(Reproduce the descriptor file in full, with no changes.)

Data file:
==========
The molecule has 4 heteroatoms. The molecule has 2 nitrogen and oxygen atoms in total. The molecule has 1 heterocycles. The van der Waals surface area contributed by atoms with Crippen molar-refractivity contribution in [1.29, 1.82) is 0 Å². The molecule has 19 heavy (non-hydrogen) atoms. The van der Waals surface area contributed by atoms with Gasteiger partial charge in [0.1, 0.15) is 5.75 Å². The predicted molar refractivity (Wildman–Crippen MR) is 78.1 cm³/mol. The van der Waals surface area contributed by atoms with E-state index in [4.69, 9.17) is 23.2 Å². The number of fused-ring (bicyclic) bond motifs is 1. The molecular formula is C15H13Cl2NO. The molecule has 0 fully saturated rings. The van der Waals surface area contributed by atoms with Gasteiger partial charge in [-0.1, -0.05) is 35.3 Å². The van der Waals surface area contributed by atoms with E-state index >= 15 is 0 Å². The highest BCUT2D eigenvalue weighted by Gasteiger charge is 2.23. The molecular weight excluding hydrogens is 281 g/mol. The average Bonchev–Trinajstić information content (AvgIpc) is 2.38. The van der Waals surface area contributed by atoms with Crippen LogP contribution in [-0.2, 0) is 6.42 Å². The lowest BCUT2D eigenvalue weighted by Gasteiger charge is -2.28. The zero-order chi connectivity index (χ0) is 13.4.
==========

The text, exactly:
The molecule has 4 heteroatoms. The molecule has 2 nitrogen and oxygen atoms in total. The molecule has 1 heterocycles. The van der Waals surface area contributed by atoms with Crippen molar-refractivity contribution in [1.29, 1.82) is 0 Å². The molecule has 19 heavy (non-hydrogen) atoms. The van der Waals surface area contributed by atoms with Gasteiger partial charge in [0.1, 0.15) is 5.75 Å². The predicted molar refractivity (Wildman–Crippen MR) is 78.1 cm³/mol. The van der Waals surface area contributed by atoms with E-state index in [4.69, 9.17) is 23.2 Å². The number of fused-ring (bicyclic) bond motifs is 1. The molecular formula is C15H13Cl2NO. The molecule has 0 fully saturated rings. The van der Waals surface area contributed by atoms with Gasteiger partial charge in [-0.1, -0.05) is 35.3 Å². The van der Waals surface area contributed by atoms with E-state index >= 15 is 0 Å². The highest BCUT2D eigenvalue weighted by Gasteiger charge is 2.23. The molecular weight excluding hydrogens is 281 g/mol. The average Bonchev–Trinajstić information content (AvgIpc) is 2.38. The van der Waals surface area contributed by atoms with Crippen LogP contribution in [-0.2, 0) is 6.42 Å². The lowest BCUT2D eigenvalue weighted by Gasteiger charge is -2.28. The zero-order chi connectivity index (χ0) is 13.4.